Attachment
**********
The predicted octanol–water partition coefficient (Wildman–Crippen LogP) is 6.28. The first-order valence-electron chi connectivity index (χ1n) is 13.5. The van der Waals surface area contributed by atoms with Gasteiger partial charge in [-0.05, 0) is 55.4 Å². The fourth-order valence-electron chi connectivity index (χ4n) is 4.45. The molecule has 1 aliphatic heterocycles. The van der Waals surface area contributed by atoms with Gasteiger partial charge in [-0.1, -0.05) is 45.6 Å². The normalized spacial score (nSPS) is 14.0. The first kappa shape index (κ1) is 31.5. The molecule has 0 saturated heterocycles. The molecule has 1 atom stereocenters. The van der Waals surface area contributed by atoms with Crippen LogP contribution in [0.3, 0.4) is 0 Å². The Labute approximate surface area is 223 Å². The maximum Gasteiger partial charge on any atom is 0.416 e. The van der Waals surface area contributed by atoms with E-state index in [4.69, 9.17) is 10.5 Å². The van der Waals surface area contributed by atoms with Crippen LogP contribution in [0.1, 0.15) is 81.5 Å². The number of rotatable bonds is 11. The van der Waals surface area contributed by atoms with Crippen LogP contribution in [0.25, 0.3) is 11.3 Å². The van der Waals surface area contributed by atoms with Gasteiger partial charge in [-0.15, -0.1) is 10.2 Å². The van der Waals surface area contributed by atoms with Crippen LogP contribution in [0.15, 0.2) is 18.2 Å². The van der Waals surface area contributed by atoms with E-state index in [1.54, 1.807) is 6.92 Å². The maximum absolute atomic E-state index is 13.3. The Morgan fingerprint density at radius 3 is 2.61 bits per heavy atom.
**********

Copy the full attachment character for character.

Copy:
The predicted octanol–water partition coefficient (Wildman–Crippen LogP) is 6.28. The first-order valence-electron chi connectivity index (χ1n) is 13.5. The van der Waals surface area contributed by atoms with Gasteiger partial charge in [-0.05, 0) is 55.4 Å². The fourth-order valence-electron chi connectivity index (χ4n) is 4.45. The molecule has 1 aliphatic heterocycles. The van der Waals surface area contributed by atoms with Gasteiger partial charge in [-0.1, -0.05) is 45.6 Å². The normalized spacial score (nSPS) is 14.0. The first kappa shape index (κ1) is 31.5. The molecule has 0 saturated heterocycles. The molecule has 1 atom stereocenters. The van der Waals surface area contributed by atoms with Crippen LogP contribution in [0.3, 0.4) is 0 Å². The Labute approximate surface area is 223 Å². The maximum Gasteiger partial charge on any atom is 0.416 e. The van der Waals surface area contributed by atoms with E-state index in [4.69, 9.17) is 10.5 Å². The van der Waals surface area contributed by atoms with Crippen LogP contribution in [0.1, 0.15) is 81.5 Å². The number of rotatable bonds is 11. The van der Waals surface area contributed by atoms with Crippen LogP contribution in [0.25, 0.3) is 11.3 Å². The van der Waals surface area contributed by atoms with Gasteiger partial charge in [-0.15, -0.1) is 10.2 Å². The van der Waals surface area contributed by atoms with Crippen LogP contribution in [0.15, 0.2) is 18.2 Å². The van der Waals surface area contributed by atoms with E-state index in [1.54, 1.807) is 6.92 Å². The maximum absolute atomic E-state index is 13.3. The Morgan fingerprint density at radius 3 is 2.61 bits per heavy atom.